How the global shipping crisis has impacted MSME traders

COVID-19 has impacted the shipping industry unlike anything before. It is not entirely correct to say that the issue was solely due to COVID. Still, the resultant stress on the global supply chain has exacerbated the problems that have always existed within the industry.
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Global trade is a dynamic and fragile process that has been exposed to the unrelenting elements of the world economy. A lot is dependent on the shipping industry, which carries 80 percent in volume and 70 percent in value of the goods traded globally. 

COVID-19 has impacted the shipping industry unlike anything before. It is not entirely correct to say that the issue was solely due to the pandemic. Still, the resultant stress on the global supply chain has exacerbated the problems that have always existed within the industry. 

One of the groups impacted the most is MSMEs. Already reeling from the supply shock and slow growth in demand domestically, the global shipping crisis has deepened the impact. 

We look at how this crisis came to be, the impact on the industry, and how we can expect a solution to evolve out of this situation. 

The shipping crisis

The shipping crisis has been slowly evolving over the past 15 months, mainly due to the global slowdown and the varying degrees of recovery in different countries. Unsurprisingly, the two leading players involved are the US and China. Here’s a quick recap of how the crisis came about. 

As COVID-19 hit last year, there were widespread shutdowns in ports alongside other industries across the globe. This was the first in a series of shocks that hit the shipping industry. The recoveries from the shutdowns differ from country to country. China bounced back relatively quickly, picking up from where they left off. It is responsible for 16 percent of the global exports, and 16.8 percent of those exports go to the US.

The US has been slow to recover, but consumption went up as people shifted to a work-from-home lifestyle. The result was that for every 100 containers shipped to the US ports, only 40 were sent back. The containers were stockpiled in US ports while China and other export-driven nations in Asia struggled to find containers.

The ports are also slower to process the incoming goods because of COVID protocols. The ever given getting grounded in the Suez Canal further added to the chaos. The net result is that shipping costs went up. The Drewry’s World Container Index, the composite indicator that shows the freight rates, shot up 300 percent to $6,727 per 40 ft container on average.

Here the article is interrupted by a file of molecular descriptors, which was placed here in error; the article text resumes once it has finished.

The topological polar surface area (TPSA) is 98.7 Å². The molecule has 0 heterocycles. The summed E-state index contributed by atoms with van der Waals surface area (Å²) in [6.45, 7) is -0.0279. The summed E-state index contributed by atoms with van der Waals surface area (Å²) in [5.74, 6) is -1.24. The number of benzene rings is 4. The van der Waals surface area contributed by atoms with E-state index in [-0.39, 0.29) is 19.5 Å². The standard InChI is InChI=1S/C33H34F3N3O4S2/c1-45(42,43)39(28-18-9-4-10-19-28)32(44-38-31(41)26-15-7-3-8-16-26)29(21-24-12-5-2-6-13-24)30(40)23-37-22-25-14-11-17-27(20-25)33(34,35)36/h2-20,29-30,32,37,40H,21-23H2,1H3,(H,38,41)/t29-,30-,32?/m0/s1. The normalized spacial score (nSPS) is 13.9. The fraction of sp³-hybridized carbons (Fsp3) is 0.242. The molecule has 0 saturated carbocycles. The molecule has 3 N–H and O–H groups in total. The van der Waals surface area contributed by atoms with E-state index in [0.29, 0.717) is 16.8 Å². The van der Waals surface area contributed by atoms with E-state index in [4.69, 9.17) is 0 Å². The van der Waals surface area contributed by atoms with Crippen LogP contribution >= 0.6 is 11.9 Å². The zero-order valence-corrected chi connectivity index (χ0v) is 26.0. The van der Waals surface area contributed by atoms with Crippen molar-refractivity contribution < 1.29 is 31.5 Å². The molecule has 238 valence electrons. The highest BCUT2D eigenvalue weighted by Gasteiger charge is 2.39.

The impact on the MSME sector

The increased shipping costs have increased the burden on MSMEs in India, who are already struggling with cash flow issues and slow demand. The unavailability of containers and the increased transit time on the sea may limit an exporter’s ability to enter new markets, limiting its ability to grow, increase profits, and reinvest in the business.

 

Lower costs have always been the driving factor for MSME exports from emerging economies, especially to the US and Europe. Large and small retailers in the US rely on MSMEs for various supplies that stock their shelves. Increased shipping costs wipe away this cost advantage. While smaller retailers, who are more dependent on such products, are willing to share the cost, many large retailers refuse to share these costs, and the exporters are suffering. In the long run, it may be cheaper for these retailers to source locally, which might harm Indian exports.

With inflation driving up the cost of production, the failings of the internal logistics systems mean that MSMEs have to fight battles on many fronts --- from container availability to increased overheads to keep business functioning as usual. 

What is the solution?

It is unclear how a solution might emerge, but there are some clear global and national policy measures required to fix the issue in the short and long term. 

Fixing domestic issues is the first step and perhaps the one most in our control. The National Logistics policy, scheduled to be tabled in parliament this year, promises sweeping changes to the logistics infrastructure. The aim is to cut the logistics costs that stand at 13-14 percent of GDP to under 10 percent, in line with more developed regions. The network of terminals and ports and the infrastructure improvements will significantly increase the smoothness of the supply chain within the country.

Establishing a cold chain network, which is a requirement for vaccine supply, would aid the transport and storage of perishable goods, helping the MSMEs manage their inventories better despite the time delays. Incorporating predictive analytics and artificial intelligence (AI) would further help manage containers, trucks, and ships at various ports. This can cut down on the delays in finding containers for exports.

Other measures that provide relief for MSMEs, like duty subsidies or tax benefits, are needed if we are to see them survive the crisis. A more robust policy cover to prevent large retailers from exploiting the MSMEs is also a need of the hour. 

Edited by Megha Reddy

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